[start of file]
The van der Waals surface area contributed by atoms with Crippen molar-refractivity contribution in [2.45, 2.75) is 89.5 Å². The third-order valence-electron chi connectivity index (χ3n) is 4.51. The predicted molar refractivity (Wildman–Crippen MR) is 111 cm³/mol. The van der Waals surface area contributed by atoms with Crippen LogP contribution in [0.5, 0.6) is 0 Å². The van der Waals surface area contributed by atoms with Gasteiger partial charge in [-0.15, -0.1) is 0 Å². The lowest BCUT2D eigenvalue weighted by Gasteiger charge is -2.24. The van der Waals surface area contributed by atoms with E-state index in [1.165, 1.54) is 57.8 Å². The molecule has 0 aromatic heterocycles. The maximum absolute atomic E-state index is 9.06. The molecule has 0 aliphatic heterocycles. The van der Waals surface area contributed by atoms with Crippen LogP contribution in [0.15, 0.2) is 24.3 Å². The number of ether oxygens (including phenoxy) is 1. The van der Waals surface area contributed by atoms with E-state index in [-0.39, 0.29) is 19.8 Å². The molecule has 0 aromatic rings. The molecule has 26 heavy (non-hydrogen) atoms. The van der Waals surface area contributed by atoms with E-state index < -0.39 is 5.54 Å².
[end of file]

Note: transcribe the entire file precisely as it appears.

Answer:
The van der Waals surface area contributed by atoms with Crippen molar-refractivity contribution in [2.45, 2.75) is 89.5 Å². The third-order valence-electron chi connectivity index (χ3n) is 4.51. The predicted molar refractivity (Wildman–Crippen MR) is 111 cm³/mol. The van der Waals surface area contributed by atoms with Crippen LogP contribution in [0.5, 0.6) is 0 Å². The van der Waals surface area contributed by atoms with Gasteiger partial charge in [-0.15, -0.1) is 0 Å². The lowest BCUT2D eigenvalue weighted by Gasteiger charge is -2.24. The van der Waals surface area contributed by atoms with E-state index in [1.165, 1.54) is 57.8 Å². The molecule has 0 aromatic heterocycles. The maximum absolute atomic E-state index is 9.06. The molecule has 0 aliphatic heterocycles. The van der Waals surface area contributed by atoms with Crippen LogP contribution in [0.15, 0.2) is 24.3 Å². The number of ether oxygens (including phenoxy) is 1. The van der Waals surface area contributed by atoms with E-state index in [-0.39, 0.29) is 19.8 Å². The molecule has 0 aromatic rings. The molecule has 26 heavy (non-hydrogen) atoms. The van der Waals surface area contributed by atoms with E-state index < -0.39 is 5.54 Å².